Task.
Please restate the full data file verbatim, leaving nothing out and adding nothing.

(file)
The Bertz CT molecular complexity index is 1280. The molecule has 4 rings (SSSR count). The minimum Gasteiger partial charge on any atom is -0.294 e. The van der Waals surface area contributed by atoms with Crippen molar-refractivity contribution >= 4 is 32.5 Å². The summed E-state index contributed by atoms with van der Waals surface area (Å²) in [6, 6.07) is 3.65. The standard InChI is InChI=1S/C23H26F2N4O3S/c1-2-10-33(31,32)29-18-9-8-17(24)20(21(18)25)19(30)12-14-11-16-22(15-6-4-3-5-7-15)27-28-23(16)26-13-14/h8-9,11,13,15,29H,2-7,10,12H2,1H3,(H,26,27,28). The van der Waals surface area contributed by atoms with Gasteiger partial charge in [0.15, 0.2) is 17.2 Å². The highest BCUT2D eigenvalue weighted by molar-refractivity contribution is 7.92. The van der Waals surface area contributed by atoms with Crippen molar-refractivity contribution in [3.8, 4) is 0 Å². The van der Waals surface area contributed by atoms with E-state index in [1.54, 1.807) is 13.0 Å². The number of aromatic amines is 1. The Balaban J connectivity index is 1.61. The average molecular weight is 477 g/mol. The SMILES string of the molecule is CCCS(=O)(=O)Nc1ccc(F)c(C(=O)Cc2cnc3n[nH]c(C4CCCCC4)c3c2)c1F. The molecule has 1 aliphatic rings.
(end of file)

The Bertz CT molecular complexity index is 1280. The molecule has 4 rings (SSSR count). The minimum Gasteiger partial charge on any atom is -0.294 e. The van der Waals surface area contributed by atoms with Crippen molar-refractivity contribution >= 4 is 32.5 Å². The summed E-state index contributed by atoms with van der Waals surface area (Å²) in [6, 6.07) is 3.65. The standard InChI is InChI=1S/C23H26F2N4O3S/c1-2-10-33(31,32)29-18-9-8-17(24)20(21(18)25)19(30)12-14-11-16-22(15-6-4-3-5-7-15)27-28-23(16)26-13-14/h8-9,11,13,15,29H,2-7,10,12H2,1H3,(H,26,27,28). The van der Waals surface area contributed by atoms with Gasteiger partial charge in [0.15, 0.2) is 17.2 Å². The highest BCUT2D eigenvalue weighted by molar-refractivity contribution is 7.92. The van der Waals surface area contributed by atoms with Crippen molar-refractivity contribution in [3.8, 4) is 0 Å². The van der Waals surface area contributed by atoms with E-state index in [1.54, 1.807) is 13.0 Å². The number of aromatic amines is 1. The Balaban J connectivity index is 1.61. The average molecular weight is 477 g/mol. The SMILES string of the molecule is CCCS(=O)(=O)Nc1ccc(F)c(C(=O)Cc2cnc3n[nH]c(C4CCCCC4)c3c2)c1F. The molecule has 1 aliphatic rings.